Each county is divided into a number of baronies, midway between a county and a parish. Baronies are now obsolete as administrative units, partially derived from the territory of an Irish chieftain. By the time the process of turning local Irish kingdoms into baronies occurred throughout the whole of Ulster by the early 17th century as part of the Plantation of Ulster, it was already being used for taxation and administrative purposes. [5]

Baronies were used for many records from the 17th to 19th centuries such as: the Civil Survey; Petty's Down Survey; the Books of Survey and Distribution; the 19th century valuation books and census returns. The Grand Jury representment system would also be based on the barony. [5]

Government and modern usage

The counties were also used as the administrative unit of local government introduced in Ireland under the 1898 Local Government Act along with county boroughs. In regards to Northern Ireland the cities of Belfast and Londonderry became county boroughs. The administrative counties and county boroughs were abolished as local government areas in Northern Ireland in 1972 and replaced with twenty-six unitary councils, many of which cross county boundaries.

The six administrative counties and two county boroughs remain in use for some purposes, including car number plates. The six counties were also used as postal counties by the Royal Mail for sorting purposes until their abolition in 1996. Outside government, the counties are used for cultural purposes, for example in the Gaelic Athletic Association.

The lieutenancy areas of the UK, with NI shaded orange Lord Lieutenancies - home nations coloured.png
The lieutenancy areas of the UK, with NI shaded orange

Lieutenancy areas

Like the rest of the United Kingdom, Northern Ireland is divided into lieutenancy areas (see map on right). These are areas that have an appointed Lord Lieutenant—the representative of the British monarch. Northern Ireland has eight lieutenancy areas: The counties of Antrim, Armagh, Down, Fermanagh, Londonderry, and Tyrone; and the cities of Londonderry, and Belfast. These are contiguous with the six administrative counties and two county boroughs, established by the 1898 Local Government Act.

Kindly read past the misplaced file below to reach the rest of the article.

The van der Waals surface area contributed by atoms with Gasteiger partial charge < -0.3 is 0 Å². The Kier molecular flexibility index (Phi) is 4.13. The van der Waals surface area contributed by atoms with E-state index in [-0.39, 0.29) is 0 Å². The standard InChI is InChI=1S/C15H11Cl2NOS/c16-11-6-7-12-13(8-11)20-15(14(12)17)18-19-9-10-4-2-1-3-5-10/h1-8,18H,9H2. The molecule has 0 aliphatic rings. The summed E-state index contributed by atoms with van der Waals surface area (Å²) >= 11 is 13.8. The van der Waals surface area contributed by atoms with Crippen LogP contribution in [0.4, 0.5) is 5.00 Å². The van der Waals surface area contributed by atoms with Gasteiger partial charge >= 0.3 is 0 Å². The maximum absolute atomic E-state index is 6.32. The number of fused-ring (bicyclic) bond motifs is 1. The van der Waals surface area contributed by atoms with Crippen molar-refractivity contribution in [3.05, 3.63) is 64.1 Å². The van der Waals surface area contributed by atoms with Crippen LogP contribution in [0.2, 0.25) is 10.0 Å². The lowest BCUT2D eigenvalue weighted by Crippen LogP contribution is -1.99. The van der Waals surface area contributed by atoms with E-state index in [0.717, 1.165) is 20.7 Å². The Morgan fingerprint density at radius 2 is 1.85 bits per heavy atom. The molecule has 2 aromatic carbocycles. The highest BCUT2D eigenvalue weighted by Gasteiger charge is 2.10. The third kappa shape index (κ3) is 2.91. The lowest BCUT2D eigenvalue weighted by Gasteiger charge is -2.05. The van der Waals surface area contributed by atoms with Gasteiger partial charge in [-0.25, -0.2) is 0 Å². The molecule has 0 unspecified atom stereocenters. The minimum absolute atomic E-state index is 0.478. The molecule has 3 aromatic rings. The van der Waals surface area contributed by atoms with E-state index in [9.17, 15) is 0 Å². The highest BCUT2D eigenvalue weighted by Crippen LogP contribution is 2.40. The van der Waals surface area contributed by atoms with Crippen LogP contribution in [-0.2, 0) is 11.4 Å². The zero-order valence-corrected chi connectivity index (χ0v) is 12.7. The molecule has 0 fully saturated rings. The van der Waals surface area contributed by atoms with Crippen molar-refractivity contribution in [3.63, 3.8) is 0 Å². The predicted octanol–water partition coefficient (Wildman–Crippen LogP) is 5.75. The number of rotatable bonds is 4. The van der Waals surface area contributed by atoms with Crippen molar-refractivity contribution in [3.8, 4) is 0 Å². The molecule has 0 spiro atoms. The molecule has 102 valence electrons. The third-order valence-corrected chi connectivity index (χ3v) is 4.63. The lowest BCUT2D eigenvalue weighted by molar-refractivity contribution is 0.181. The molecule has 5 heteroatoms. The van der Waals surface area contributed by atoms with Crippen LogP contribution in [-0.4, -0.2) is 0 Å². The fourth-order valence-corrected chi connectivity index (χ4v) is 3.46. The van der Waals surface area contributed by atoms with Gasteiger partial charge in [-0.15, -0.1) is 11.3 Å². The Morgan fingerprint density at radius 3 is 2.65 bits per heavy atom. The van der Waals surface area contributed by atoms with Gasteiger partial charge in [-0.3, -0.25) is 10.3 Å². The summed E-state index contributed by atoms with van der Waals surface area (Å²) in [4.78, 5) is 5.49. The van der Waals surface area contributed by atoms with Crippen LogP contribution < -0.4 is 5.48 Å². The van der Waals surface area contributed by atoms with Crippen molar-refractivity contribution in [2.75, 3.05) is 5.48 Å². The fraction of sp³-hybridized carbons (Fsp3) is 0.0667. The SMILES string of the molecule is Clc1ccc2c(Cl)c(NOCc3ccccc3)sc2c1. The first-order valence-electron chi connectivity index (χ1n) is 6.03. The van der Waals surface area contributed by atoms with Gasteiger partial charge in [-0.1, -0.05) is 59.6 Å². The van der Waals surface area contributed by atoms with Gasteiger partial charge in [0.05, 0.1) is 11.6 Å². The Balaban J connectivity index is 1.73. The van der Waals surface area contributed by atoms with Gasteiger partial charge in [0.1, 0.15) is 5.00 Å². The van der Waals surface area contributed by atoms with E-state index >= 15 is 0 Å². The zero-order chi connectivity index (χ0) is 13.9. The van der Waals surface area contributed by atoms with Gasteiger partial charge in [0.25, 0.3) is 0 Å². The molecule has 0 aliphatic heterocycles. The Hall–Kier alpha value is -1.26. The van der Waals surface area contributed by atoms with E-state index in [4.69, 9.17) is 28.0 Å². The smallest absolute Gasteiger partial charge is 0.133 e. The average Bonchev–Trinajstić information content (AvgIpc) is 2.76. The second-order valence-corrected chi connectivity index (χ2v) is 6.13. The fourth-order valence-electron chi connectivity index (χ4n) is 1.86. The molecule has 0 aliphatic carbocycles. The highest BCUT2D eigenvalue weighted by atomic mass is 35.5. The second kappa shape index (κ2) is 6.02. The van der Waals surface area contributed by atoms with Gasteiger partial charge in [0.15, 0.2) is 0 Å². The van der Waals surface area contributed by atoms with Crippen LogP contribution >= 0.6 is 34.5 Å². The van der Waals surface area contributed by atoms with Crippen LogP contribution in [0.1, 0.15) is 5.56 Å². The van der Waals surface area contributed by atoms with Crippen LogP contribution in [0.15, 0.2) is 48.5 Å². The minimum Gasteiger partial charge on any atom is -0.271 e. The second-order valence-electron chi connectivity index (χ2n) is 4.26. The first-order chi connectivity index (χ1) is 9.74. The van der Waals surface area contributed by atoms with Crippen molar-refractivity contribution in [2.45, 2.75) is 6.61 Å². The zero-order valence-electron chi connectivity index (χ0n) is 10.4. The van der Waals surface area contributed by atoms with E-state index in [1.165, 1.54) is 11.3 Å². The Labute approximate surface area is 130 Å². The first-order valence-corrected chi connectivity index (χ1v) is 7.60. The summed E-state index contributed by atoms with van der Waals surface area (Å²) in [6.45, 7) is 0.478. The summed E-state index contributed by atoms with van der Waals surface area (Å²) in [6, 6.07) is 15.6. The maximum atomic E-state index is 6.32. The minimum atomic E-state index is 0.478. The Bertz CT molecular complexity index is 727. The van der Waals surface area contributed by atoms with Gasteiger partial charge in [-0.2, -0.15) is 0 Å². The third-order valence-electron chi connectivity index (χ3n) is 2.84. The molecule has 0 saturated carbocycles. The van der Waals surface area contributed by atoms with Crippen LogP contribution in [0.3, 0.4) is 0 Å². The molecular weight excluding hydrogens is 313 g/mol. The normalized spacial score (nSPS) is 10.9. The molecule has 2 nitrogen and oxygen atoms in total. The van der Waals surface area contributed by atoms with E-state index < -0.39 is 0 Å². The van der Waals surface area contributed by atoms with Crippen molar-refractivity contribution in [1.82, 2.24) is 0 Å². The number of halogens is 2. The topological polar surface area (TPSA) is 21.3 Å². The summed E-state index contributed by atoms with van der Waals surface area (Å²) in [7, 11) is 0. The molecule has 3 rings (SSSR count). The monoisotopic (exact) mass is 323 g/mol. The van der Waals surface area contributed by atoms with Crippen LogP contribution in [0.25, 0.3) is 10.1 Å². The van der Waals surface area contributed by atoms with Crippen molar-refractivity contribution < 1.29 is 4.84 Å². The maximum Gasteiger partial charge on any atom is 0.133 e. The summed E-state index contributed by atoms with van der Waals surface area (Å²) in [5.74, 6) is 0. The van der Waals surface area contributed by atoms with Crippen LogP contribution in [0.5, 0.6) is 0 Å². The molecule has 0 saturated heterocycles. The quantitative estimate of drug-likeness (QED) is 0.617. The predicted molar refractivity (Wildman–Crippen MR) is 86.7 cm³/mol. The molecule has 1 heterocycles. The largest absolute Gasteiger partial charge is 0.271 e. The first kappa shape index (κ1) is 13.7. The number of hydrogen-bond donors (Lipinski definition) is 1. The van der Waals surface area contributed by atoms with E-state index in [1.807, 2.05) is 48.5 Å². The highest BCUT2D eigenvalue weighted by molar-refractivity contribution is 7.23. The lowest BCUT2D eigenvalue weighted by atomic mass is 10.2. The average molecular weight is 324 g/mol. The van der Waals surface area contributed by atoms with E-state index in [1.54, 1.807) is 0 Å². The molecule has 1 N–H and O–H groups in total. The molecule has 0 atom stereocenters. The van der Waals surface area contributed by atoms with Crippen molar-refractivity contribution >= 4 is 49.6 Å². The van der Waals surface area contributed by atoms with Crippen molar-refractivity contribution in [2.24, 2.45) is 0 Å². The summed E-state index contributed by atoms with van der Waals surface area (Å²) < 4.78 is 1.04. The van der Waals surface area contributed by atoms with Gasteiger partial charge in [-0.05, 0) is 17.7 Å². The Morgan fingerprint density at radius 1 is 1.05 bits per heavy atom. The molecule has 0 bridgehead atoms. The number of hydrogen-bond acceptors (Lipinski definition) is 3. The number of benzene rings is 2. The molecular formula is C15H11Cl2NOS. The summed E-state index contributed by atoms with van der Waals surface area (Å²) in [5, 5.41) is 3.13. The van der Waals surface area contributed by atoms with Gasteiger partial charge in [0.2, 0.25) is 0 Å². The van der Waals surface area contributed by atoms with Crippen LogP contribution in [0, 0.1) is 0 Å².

Former counties

Former counties which formed part of the six modern counties of Northern Ireland:

See also


  1. 1 2 The county and city/county borough officially named Londonderry are often called Derry; see Derry/Londonderry name dispute.
  2. 1 2 Antrim and Down areas are calculated by combining the administrative county areas [3] with the areas of the wards of Belfast respectively west and east of the River Lagan as follows: [4]
    • 308,645 = 304,526 county Antrim + 4118.93 part of Belfast (all wards except Ormeau, Pottinger, Victoria)
    • 248,905 = 246,624 county Down + 2281.23 part of Belfast (Ormeau, Pottinger, Victoria wards)
    • 905.29 hectares of Belfast tidal area is excluded from both counties
  3. 211,826 = 210,782 county plus 1,044 county borough. [3]

Related Research Articles

Counties of Ireland Administrative division of Ireland, historically 32 in number

The counties of Ireland are historic administrative divisions of the island, now used in various contexts. They began as Norman structures, and as the powers exercised by the Cambro-Norman barons and the Old English nobility waned over time, new offices of political control came to be established at a county level.

Ulster Traditional province in the north of Ireland

Ulster is one of the four traditional Irish provinces, in the north of Ireland. It is made up of nine counties: six of these constitute Northern Ireland ; the remaining three are in the Republic of Ireland.

County Antrim Place in Antrim Northern Ireland

County Antrim is one of six counties that form Northern Ireland. Adjoined to the north-east shore of Lough Neagh, the county covers an area of 3,046 square kilometres (1,176 sq mi) and has a population of about 618,000. County Antrim has a population density of 203 people per square kilometre or 526 people per square mile. It is also one of the thirty-two traditional counties of Ireland, as well as part of the historic province of Ulster.

County Londonderry Place in Northern Ireland, United Kingdom

County Londonderry, also known as County Derry, is one of the six counties of Northern Ireland, one of the thirty two counties of Ireland and one of the nine counties of Ulster. Before the partition of Ireland, it was one of the counties of the Kingdom of Ireland from 1613 onward and then of the United Kingdom after the Acts of Union 1800. Adjoining the north-west shore of Lough Neagh, the county covers an area of 2,074 km2 and today has a population of about 247,132.

Coleraine Human settlement in Northern Ireland